AMWAP Book Review: Here on Earth

*Note: What is an AMWAP review? It’s a thing I made up. It stands for “As Many Words as Pages.” My AMWAP book reviews are uniquely crafted towards a specific word count. It’s my little way of keeping things snappy and driving myself slowly insane.For instance…The following book review is 309 words long.

Here on Earth

Pages: 309

Last night I finished reading Alice Hoffman’s Here on Earth (1997).  In case you are unacquainted with her, Hoffman’s got this raw-but-lyrical quality that leaves you feeling like you’ve been emotionally stripped bare at some kind of intervention, but that (somehow) you were thoroughly enchanted by the entire experience. It’s fitting that she often writes about magic, because her stories are spellbinding.

Recently, Here on Earth caught my eye. I read a New York Times Book Review that called it, “a Wuthering Heights . . . profound.”  Sadistic though it may be, I’ve always loved Emily Bronte’s twisted love story and the way it makes prickle with goosebumps of anger, passion, and regret.

And that’s pretty much the exact same effect of Hoffman’s Here on Earth.

5159The story successfully carries the haunting themes of Wuthering Heights into a setting of 1990s America as it follows the return of March Murray to her small hometown.  When March re-encounters Hollis, the childhood love she never let go of, the passionate bond between them grows.  As their relationship illuminates the ghosts of their common past, it also begins to cast a destructive shadow over their lives.  Despite the absence of Bronte’s moors, the rural Massachusetts setting of Here on Earth carries a ghostly mystique of its own.

Though I openly recommended this book to everyone while still in its early chapters, I would be more selective in my recommendations having finished it.  Literary triumph? Definitely.  Disturbing? Definitely.  Just don’t tell your teenager to read this alongside Wuthering Heights, okay?

Overall, Here on Earth is a choice autumnal read for those who know what they are in for:  a dark and compelling re-imagining.  It poses some pretty interesting questions about romantic possession, redemption, revenge and what might have happened if Catherine and Heathcliff had gotten a chance to be together, “here on earth.”

All the Light We Cannot See: Doerr Illuminates the Heart in WWII Saga

The brain is locked in total darkness . . . yet the world it constructs in the mind is full of light. It brims with color and movement.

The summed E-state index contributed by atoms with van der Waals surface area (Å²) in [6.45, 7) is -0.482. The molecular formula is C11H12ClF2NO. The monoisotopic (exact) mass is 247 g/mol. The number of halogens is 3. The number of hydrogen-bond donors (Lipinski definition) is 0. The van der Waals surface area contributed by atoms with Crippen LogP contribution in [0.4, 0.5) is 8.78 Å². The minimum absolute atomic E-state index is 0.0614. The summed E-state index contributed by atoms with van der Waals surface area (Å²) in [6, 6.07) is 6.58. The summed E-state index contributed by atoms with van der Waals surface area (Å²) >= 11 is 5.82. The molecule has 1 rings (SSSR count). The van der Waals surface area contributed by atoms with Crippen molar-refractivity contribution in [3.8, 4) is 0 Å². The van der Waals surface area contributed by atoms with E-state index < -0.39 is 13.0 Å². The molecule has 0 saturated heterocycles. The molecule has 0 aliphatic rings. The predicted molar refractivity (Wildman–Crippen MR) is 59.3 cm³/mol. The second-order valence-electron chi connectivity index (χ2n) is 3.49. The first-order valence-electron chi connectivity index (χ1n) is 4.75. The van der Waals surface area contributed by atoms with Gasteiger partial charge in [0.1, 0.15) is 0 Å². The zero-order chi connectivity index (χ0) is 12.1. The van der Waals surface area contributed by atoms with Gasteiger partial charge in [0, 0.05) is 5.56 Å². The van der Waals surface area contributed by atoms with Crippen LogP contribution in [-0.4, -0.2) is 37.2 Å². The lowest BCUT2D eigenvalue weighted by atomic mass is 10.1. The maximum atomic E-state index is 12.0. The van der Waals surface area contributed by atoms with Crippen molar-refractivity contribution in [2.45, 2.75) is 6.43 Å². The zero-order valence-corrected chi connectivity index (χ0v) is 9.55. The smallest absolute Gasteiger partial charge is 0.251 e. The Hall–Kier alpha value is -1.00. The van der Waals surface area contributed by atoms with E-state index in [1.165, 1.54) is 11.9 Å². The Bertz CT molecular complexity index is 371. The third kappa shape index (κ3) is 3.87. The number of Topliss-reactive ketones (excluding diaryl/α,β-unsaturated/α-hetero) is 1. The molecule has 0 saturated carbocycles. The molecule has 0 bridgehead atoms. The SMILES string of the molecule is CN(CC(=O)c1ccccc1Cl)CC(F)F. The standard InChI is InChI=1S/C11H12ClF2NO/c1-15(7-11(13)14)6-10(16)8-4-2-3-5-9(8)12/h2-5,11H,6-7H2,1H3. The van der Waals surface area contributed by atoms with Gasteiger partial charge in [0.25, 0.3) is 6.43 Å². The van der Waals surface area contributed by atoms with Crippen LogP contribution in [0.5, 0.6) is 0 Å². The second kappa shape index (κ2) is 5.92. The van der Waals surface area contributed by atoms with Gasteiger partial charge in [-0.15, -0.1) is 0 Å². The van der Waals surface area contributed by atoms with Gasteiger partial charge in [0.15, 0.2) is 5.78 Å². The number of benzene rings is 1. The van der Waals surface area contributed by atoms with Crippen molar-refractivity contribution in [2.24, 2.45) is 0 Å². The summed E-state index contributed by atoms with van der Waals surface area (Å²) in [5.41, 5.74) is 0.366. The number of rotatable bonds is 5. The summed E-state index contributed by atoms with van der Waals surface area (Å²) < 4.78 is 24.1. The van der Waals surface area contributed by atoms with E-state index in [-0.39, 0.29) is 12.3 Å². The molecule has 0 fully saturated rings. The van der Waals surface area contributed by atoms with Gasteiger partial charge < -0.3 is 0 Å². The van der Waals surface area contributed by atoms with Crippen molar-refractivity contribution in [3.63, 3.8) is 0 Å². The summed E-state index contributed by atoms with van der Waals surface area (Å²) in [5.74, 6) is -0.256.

These words crackle over an old radio in Anthony Doerr’s Pulitzer-prize-winning novel, All the Light We Cannot See (2014). They represent a significantly fundamental idea to the novel’s main characters and to the reader’s experience of the book. Doerr’s World War II saga conveys the war’s beginnings through its aftermath via the alternating perspectives of a Nazi boy and a blind Parisian girl. Written in a sparse yet lyrical narrative, All The Light We Cannot See is a nuanced portrait of the oppressive darkness which reigned during this time in history, as well as the flames of humanity- and love-which managed to outlast it.

The (spoiler free-ish) story:

Werner Pfennig grows up in a poor, German orphanage with his beloved sister, Jutta. They live in a town where boys automatically become men who are condemned to a life of  mining as soon as they turn fourteen. When Werner is thirteen years old,his greatest fear is being sent into those mines, the same ones where his own father died. But another opportunity finds him first.  People whisper about the “big things” coming for Germany under Hitler’s leadership. While Werner doesn’t know much about the Reich, he does know that he has a burning desire to understand the world and a rare talent with mathematics and technology. His intellect- combined with his white-blond hair and blue eyes- secure him a place at the National Political Institute of Education where his skills are immediately put to use for Nazi warfare. Werner begins to learn other, non-academic, lessons as well: that being different is dangerous, that his intelligence makes him both valuable and captive, that life would be easier if he could only trade in his own thoughts and sense of morality for that of those around him.